30:  EXEC @rc = [master].[dbo].[xp_instance_regread] 
  31:          N'HKEY_LOCAL_MACHINE', 
  32:          N'Software\Microsoft\MSSQLServer\MSSQLServer', 
  33:          N'DefaultLog', 
  34:          @logdir output, 
  35:          'no_output'
  37:  SELECT  @datadir AS DefaultData,
  38:          @logdir AS DefaultLog
  39:  GO


Using the Registry Editor

When using the Registry Editor you first have to find the correct hive location in the Registry for the SQL Server instance, which is easy to get wrong since the difference between instances is abstracted through a ID. The previous two methods abstract you from having to do this.

You first have to look up the instances in:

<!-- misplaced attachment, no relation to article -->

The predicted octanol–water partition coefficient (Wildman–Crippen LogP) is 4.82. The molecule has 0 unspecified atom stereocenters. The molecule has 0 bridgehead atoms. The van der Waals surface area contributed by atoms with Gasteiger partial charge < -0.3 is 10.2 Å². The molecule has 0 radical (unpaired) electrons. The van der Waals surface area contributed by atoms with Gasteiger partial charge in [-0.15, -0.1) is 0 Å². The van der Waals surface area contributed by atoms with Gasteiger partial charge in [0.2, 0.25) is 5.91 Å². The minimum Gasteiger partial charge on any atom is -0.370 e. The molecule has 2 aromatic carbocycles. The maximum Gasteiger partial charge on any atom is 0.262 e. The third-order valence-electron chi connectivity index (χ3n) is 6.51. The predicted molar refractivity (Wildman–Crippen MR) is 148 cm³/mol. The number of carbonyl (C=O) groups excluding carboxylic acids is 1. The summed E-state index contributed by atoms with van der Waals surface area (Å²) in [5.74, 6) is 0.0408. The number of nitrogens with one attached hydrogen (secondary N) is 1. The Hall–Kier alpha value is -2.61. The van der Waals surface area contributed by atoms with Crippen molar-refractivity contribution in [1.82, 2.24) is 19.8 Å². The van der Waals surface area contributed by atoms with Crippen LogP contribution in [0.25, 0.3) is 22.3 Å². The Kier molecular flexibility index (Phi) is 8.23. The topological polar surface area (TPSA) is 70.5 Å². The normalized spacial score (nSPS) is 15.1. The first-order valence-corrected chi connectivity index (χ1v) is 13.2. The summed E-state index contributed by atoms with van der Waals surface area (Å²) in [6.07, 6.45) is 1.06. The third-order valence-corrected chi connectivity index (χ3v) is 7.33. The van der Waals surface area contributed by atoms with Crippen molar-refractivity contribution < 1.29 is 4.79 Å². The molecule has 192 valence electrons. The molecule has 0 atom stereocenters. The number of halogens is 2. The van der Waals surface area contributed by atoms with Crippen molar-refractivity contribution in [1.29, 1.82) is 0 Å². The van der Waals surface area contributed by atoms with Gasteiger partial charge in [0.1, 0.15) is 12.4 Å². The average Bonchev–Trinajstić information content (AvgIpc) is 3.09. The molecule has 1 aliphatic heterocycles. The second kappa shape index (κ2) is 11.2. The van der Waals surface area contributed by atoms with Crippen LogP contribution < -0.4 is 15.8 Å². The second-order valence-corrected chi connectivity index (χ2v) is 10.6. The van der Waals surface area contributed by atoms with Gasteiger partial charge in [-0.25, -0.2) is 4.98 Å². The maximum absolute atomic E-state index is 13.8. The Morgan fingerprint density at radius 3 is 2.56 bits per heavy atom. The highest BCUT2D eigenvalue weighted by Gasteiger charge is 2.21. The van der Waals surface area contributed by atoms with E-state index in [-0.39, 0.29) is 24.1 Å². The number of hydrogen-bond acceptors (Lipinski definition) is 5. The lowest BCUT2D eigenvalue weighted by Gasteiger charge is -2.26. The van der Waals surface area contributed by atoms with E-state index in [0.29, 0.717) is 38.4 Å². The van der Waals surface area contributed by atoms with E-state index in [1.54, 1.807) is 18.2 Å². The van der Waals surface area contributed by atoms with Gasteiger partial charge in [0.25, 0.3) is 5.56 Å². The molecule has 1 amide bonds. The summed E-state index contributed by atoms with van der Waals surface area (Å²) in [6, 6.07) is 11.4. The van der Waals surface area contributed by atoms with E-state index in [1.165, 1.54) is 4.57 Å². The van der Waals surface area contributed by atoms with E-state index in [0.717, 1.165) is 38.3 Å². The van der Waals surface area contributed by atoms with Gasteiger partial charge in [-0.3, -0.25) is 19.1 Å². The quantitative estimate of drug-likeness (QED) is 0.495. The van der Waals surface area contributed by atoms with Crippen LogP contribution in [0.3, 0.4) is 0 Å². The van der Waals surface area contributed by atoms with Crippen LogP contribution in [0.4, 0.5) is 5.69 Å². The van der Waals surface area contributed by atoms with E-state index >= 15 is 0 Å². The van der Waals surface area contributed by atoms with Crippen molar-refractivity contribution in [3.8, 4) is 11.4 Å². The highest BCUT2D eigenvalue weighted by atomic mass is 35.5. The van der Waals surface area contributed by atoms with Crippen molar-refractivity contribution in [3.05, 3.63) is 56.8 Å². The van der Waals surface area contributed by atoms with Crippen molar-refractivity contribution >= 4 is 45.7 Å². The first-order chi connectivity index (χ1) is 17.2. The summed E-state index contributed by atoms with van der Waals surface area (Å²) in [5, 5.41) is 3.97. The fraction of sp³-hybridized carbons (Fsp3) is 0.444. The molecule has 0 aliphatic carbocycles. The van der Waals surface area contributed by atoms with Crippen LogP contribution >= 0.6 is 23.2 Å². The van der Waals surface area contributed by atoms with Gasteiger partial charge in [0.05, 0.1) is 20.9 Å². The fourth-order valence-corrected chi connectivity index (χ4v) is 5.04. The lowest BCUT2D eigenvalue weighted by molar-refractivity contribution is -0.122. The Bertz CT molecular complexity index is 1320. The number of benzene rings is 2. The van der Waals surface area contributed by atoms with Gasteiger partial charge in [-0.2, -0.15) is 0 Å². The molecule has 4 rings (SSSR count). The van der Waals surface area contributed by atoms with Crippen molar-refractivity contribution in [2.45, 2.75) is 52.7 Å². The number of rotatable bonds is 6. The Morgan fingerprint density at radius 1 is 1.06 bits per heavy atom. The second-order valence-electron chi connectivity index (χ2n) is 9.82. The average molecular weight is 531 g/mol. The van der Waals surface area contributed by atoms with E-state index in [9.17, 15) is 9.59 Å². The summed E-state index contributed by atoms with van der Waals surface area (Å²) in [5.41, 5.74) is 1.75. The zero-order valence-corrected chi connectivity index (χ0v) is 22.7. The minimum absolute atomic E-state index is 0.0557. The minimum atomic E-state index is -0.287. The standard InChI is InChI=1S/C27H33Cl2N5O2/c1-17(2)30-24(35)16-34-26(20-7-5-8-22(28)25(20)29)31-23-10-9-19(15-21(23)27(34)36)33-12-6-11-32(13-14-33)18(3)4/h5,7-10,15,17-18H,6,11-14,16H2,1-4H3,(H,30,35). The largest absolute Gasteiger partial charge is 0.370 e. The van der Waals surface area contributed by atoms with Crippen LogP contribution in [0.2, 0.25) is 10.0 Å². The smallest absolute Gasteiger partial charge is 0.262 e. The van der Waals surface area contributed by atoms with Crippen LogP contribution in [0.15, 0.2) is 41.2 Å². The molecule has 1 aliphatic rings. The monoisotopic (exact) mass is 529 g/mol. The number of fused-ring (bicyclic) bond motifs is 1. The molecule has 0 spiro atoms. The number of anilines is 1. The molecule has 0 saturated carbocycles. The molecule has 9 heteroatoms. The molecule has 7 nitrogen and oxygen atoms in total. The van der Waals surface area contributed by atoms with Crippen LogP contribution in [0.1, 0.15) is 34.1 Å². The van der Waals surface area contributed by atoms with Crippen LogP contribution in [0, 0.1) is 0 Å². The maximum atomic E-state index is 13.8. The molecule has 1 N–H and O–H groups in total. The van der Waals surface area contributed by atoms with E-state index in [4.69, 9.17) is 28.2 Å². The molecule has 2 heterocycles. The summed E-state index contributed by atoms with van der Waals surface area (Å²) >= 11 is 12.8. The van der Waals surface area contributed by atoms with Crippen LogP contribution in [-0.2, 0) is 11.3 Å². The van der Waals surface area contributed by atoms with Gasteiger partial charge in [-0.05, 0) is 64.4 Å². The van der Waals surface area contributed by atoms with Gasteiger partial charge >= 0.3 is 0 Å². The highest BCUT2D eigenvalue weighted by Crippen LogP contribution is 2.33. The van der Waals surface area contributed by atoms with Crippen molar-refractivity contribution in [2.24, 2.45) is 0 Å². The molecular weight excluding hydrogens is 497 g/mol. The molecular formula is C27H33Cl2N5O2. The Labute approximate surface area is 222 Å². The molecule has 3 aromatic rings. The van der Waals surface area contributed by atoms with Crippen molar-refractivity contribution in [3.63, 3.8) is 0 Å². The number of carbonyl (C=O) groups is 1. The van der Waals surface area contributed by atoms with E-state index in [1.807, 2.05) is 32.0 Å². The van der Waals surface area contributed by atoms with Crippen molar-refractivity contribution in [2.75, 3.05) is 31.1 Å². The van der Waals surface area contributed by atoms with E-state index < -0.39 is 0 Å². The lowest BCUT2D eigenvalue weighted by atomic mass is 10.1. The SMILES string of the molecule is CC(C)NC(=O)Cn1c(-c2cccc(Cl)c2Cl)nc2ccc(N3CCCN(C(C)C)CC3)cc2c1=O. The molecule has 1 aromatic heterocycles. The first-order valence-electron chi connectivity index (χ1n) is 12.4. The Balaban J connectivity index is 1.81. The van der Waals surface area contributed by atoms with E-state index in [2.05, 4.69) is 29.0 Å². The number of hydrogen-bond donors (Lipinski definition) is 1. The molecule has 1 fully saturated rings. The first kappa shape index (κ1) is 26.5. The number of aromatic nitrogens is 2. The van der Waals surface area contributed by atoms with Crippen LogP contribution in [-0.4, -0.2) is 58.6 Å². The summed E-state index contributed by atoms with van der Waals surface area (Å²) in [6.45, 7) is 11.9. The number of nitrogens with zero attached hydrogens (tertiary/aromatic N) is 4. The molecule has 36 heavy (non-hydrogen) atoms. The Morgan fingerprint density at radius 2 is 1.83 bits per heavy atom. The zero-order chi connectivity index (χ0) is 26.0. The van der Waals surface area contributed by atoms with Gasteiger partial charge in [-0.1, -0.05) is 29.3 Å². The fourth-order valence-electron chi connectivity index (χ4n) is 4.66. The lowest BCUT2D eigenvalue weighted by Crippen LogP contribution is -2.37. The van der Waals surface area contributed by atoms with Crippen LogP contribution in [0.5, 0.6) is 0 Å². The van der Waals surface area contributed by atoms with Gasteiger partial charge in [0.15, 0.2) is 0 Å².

HKEY_LOCAL_MACHINE\SOFTWARE\Microsoft\Microsoft SQL Server\Instance Names\SQL

Which points you to an hive location in this example MSSQL.1

Then you can use this information to locate the hive for instance name SQL90

REG_SZ: DefaultData =  C:\Program Files\Microsoft SQL Server\MSSQL.1\MSSQL\DATA
REG_SZ: DefaultLog =  C:\Program Files\Microsoft SQL Server\MSSQL.1\MSSQL\DATA



No matter which technique you used to change the values for DefaultData or DefaultLog, you always need to restart the SQL Server service in order for the new values to take effect!

After you have restart SQL Server you should restart VSDB and your DesignDB databases will now reside in the newly defined location.


Comments (2)

  1. Data Dude says:

    In the " DesignDB Location " blog post I described where the design-time validation database are created.

  2. In the " DesignDB Location " blog post I described where the design-time validation database